“I can take him, since Riina’s not here,” Lord Freyne offered, but Tiyana waved him away.
“I can manage just fine, thank you.” She turned away from him and rolled her eyes slightly at Cas, who suppressed a smile. “Beren, will you help me direct this horde back into the playroom?”
“Of course.” Cas stood up and took Shar’s hand, and was surprised when Lilah insinuated herself onto his other side. They followed Tiyana—not without a backward glance from Cas, who relaxed a little when he saw Rone nod minutely at him. All right then, they’d divide and conquer today.
The playroom was immense, built on the lines of a castle, with every toy a child could want and some Cas couldn’t even identify. “All right, hooligans,” Tiyana said, pointing at a section of floor in the middle of the room that seemed oddly liquid. “There are five crystal coins hidden in the mush pit. Once you find them all, we’ll have a snack.”
“Cupcakes?” Lilah asked sweetly, like the little bargainer she was.
“If cook has some on hand. Ready, set…go!” The three older kids ran for the—mush pit, Cas supposed, and he didn’t really get it until he saw how the floor flexed and folded around their legs once they reached it, sinking them up to their waists.
“That should hold them for a while,” Tiyana announced, sitting down on a soft, moldable chair with a sigh. “They’ve been up since before the sun waiting for you and Rone to arrive.”
“I didn’t think we’d be such an event,” Cas said, joining her in a chair. It felt like being cradled in an immense hand.
“Don’t undersell yourself, you’re still the biggest news we’ve had for weeks around here.” She caught her breath, one hand going to her stomach as the baby patted her shoulder.
“Are you all right?” Cas asked hesitantly. Oh please, don’t let her be the one. It would be a masterful stroke on Christala’s part, to remove and impersonate Amiru’s wife, but—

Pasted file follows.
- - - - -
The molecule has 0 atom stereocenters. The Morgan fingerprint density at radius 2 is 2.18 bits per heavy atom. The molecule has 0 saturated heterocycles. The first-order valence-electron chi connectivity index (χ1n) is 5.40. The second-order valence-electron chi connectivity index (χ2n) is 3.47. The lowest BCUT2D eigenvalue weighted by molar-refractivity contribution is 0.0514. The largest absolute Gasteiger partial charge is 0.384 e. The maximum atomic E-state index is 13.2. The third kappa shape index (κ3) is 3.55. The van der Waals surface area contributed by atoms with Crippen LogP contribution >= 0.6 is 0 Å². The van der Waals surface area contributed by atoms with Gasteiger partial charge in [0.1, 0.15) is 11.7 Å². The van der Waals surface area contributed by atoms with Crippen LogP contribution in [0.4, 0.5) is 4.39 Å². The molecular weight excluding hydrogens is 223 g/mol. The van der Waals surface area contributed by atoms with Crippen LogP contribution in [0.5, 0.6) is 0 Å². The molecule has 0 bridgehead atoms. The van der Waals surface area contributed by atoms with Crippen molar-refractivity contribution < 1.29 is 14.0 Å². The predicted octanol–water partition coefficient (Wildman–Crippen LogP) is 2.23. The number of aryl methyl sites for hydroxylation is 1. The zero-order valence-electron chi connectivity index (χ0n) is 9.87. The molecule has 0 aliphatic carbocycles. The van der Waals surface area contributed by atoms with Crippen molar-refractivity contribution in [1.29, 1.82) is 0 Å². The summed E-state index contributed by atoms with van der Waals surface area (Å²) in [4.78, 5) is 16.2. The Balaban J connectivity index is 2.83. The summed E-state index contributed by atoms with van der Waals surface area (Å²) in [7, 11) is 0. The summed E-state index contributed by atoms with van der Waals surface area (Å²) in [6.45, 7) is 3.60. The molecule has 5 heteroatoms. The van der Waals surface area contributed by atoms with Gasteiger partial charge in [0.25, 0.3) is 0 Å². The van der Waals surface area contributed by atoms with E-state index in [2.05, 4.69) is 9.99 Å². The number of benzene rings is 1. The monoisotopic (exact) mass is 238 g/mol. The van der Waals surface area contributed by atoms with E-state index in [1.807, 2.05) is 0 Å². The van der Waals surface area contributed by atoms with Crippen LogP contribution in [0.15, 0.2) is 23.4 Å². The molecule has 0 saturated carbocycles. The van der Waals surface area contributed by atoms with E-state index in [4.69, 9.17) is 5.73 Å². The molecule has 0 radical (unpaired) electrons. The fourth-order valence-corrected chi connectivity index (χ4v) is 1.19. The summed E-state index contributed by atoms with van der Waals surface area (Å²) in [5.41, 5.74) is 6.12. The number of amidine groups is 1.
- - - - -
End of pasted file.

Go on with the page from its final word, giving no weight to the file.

“No, I’m fine, just…pregnant, that’s all. I’m ten weeks along. It’s my third baby, you’d think the nausea would get the hint after a while.”
Every muscle in Cas relaxed for a moment, leaving him weak with relief. She was safe, then. The phage was an aggressive creature, one that took advantage of a host’s every weakness, but there was something protective about pregnancy for a woman, something in their immune system that made them a distasteful host. It was the same for children, actually—that was why you couldn’t train to take a phage until after puberty, because otherwise your body would just eat them.
“That’s happy news, congratulations.”
“Thank you!” She rubbed her belly speculatively as she glanced down at the baby boy who’d descended to her feet. He couldn’t be more than a year old. “Maybe I’ll get a girl this time. My new doctor believes in keeping things a surprise and won’t tell me unless I make him tell me, which I was going to, but then Amiru got wind of keeping it a surprise and thought that was a fantastic idea, so…” She shrugged.
“New doctor?” This was a good start. “When did you start seeing him? Why give up your old one?”
Tiyana looked a little puzzled. “Are you looking for a doctor, then?”
“I…might be. I’m seeing the military doctor now, but he doesn’t have the greatest bedside manner.”
“Oh, Beren. Are you sick?”
“No, not at all,” he assured her. “I just get extra tests and precautions since I’m from a different planet.”
“Ah.” He saw her shoulders relax, and she began to tell him all about her new doctor. Their conversation lasted through the snack, where he managed to turn the topic to cooking staff, and through taking the children outside into the garden to play, where they delved into the garden workers.
By the time they went back inside, Cas had several suspects for Christala in mind. They finally met back with Rone and Amiru—and Freyne, did that fucker never leave the premises—and from the look in Rone’s eyes, Cas could tell that he had gleaned his own fair share of information in the time they’d been apart.
This was the proper way of gathering intelligence—low-key, unsuspicious, productive. So why did it feel like an enormous hammer was hanging over Cas’s head, ready to fall and crush everything he held dear?